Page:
Humanizing Online Learning: What I Learned from OLC Ideate

Published by Cathryn Mattimore
on May 13, 2020

I was fortunate to have the opportunity to attend the OLC Ideate virtual conference recently. After participating in several collaborative sessions, I found it interesting to see common themes weaved in throughout the different sessions.

As you might have guessed, examining the continued impact of COVID-19 in higher ed and what our season of “social distancing” will mean for traditional on-ground programs was at the top of most discussions. Presenters and attendees alike collaboratively reflected on the future of online learning in this transitional educational climate. The consensus that successful learning experiences are made possible by connection, compassion, and a sense of community had us asking – how do we “humanize” the online learning experience in light of these necessary factors? Some ways to accomplish this are to embrace trauma sensitive instruction as well as to incorporate technology with a learner focus.


In “Radical Openness”, Karen Costa, a leader in trauma awareness instruction, presented the effects trauma has on the learning process. Essentially, when a student has undergone trauma, their executive function and ability to retain information is drastically impacted. Now more than ever, online learning will need to provide support to students; teaching practices that are sensitive to each student’s unique situation will be key. Compassion, awareness, and honesty are the cornerstones to this practice. Karen went on to highlight the five principles of trauma-informed care: Safety, Choice, Collaboration, Trustworthiness, and Empowerment. She underscored the idea that, as educators, we have an obligation to humanize online learning to meet the needs of all learners. Because great learning is made possible when students feel supported, safe, and empowered, these crucial elements should be incorporated into online curriculums.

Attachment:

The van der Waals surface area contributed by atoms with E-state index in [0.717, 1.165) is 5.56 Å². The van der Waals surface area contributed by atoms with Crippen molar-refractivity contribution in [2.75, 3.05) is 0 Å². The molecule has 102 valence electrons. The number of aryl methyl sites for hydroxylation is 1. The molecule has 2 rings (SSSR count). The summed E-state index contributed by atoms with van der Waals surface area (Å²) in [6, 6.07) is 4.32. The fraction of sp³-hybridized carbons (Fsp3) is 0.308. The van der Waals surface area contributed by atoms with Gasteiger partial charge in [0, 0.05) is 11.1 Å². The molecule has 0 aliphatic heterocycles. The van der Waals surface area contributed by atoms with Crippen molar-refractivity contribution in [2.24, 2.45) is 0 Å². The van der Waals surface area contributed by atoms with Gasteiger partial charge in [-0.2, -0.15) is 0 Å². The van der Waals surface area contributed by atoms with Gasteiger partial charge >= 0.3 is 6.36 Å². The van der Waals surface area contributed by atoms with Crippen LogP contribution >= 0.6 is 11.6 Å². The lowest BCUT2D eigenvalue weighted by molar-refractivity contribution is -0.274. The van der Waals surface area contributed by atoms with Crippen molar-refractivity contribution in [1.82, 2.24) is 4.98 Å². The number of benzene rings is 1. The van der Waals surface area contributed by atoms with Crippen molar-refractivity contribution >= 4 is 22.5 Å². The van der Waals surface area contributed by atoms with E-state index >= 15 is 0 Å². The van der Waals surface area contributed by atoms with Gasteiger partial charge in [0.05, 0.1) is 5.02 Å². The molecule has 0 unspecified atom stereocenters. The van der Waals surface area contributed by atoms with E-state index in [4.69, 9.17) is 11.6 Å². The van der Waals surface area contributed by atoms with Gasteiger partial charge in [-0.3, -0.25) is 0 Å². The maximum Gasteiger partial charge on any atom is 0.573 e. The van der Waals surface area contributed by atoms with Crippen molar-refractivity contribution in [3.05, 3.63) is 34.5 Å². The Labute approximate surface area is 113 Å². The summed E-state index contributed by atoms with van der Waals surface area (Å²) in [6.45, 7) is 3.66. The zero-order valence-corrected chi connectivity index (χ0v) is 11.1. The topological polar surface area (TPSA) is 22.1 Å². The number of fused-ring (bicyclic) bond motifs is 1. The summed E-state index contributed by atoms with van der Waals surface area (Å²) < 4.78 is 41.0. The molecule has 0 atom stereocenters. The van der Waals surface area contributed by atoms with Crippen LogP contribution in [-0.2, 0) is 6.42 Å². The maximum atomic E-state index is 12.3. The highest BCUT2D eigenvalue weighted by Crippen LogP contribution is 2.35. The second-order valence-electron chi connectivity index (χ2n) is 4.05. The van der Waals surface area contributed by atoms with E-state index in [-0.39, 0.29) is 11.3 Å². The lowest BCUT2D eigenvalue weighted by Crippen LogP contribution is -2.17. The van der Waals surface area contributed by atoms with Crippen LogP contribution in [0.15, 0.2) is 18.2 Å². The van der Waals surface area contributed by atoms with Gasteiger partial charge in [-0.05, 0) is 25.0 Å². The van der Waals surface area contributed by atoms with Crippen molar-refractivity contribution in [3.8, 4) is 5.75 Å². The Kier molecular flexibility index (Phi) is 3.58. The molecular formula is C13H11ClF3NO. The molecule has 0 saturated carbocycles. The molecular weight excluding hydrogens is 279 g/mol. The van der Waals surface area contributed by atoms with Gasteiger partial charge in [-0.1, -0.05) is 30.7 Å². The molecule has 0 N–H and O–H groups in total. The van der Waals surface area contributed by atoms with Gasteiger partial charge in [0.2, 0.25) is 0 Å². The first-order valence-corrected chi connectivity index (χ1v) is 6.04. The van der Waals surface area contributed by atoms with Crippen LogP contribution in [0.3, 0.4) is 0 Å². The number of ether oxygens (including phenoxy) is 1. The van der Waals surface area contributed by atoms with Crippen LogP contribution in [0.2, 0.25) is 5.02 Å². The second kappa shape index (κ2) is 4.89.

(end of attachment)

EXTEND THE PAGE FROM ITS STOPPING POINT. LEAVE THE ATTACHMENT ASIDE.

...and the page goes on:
Similar ideas were found throughout “Humanizing Technology in Online Learning Technology” led by Angela Gibson, a faculty member at Texas A&M University- Kingsville. While technology and education are intertwined, it’s important to use technology as a catalyst for connection rather than letting it become a barrier to successful online learning. Skillful use of technology has the ability to create and strengthen a sense of community among online learners, while also humanizing the learning experience. Recommended practices for connecting learners online included hosting virtual office hours, providing recordings of lectures, hosting live sessions whenever possible, consistent communication through email and course announcements, and providing personalized feedback.

As both a Learning Experience Designer and first semester student for my Master’s in eLearning and Instructional Design, I found OLC Ideate to be a thought-provoking and valuable experience. The unique ideas and perspectives from leaders in higher education will now become part of my learning going forward. Ultimately, by using technology skillfully and cultivating an online environment conducive to a “radical openness,” which lends itself to students’ meta cognizance and heightened inquiry, educators are able to manifest meaningful learning experiences and serve as a needed support to students in these trying times. As an online student and future educator, I appreciate this shift towards a more compassionate and humanized approach to online learning. I look forward to connecting virtually, practicing compassion, and learning all along the way.

Cathryn has been at ODL since 2015 and has worked in production, market research, marketing, and most recently as a learning experience designer. She’s currently enrolled in a Master’s program at Northeastern University studying eLearning and Instructional Design. Her passions include education, writing, meditation, and her two cats Bella and Belinda.


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